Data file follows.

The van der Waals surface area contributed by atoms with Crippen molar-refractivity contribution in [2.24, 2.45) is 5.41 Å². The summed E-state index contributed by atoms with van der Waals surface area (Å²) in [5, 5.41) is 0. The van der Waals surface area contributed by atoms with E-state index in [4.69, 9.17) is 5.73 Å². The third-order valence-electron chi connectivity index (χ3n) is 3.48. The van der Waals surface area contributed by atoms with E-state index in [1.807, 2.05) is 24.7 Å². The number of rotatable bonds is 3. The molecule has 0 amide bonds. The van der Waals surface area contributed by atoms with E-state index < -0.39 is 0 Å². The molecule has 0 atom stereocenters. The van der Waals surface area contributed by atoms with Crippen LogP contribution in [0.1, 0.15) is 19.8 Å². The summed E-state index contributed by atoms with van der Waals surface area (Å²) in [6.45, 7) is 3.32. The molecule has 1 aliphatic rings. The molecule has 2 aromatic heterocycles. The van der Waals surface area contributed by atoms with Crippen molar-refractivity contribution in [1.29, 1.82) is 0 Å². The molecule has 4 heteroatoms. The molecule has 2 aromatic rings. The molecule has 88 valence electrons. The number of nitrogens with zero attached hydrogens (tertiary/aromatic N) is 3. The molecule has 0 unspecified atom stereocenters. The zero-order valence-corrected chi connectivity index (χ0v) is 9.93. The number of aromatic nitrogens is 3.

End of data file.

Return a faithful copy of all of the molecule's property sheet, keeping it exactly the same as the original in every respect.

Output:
The van der Waals surface area contributed by atoms with Crippen molar-refractivity contribution in [2.24, 2.45) is 5.41 Å². The summed E-state index contributed by atoms with van der Waals surface area (Å²) in [5, 5.41) is 0. The van der Waals surface area contributed by atoms with E-state index in [4.69, 9.17) is 5.73 Å². The third-order valence-electron chi connectivity index (χ3n) is 3.48. The van der Waals surface area contributed by atoms with E-state index in [1.807, 2.05) is 24.7 Å². The number of rotatable bonds is 3. The molecule has 0 amide bonds. The van der Waals surface area contributed by atoms with E-state index < -0.39 is 0 Å². The molecule has 0 atom stereocenters. The van der Waals surface area contributed by atoms with Crippen LogP contribution in [0.1, 0.15) is 19.8 Å². The summed E-state index contributed by atoms with van der Waals surface area (Å²) in [6.45, 7) is 3.32. The molecule has 1 aliphatic rings. The molecule has 2 aromatic heterocycles. The van der Waals surface area contributed by atoms with Crippen molar-refractivity contribution in [1.29, 1.82) is 0 Å². The molecule has 4 heteroatoms. The molecule has 2 aromatic rings. The molecule has 88 valence electrons. The number of nitrogens with zero attached hydrogens (tertiary/aromatic N) is 3. The molecule has 0 unspecified atom stereocenters. The zero-order valence-corrected chi connectivity index (χ0v) is 9.93. The number of aromatic nitrogens is 3.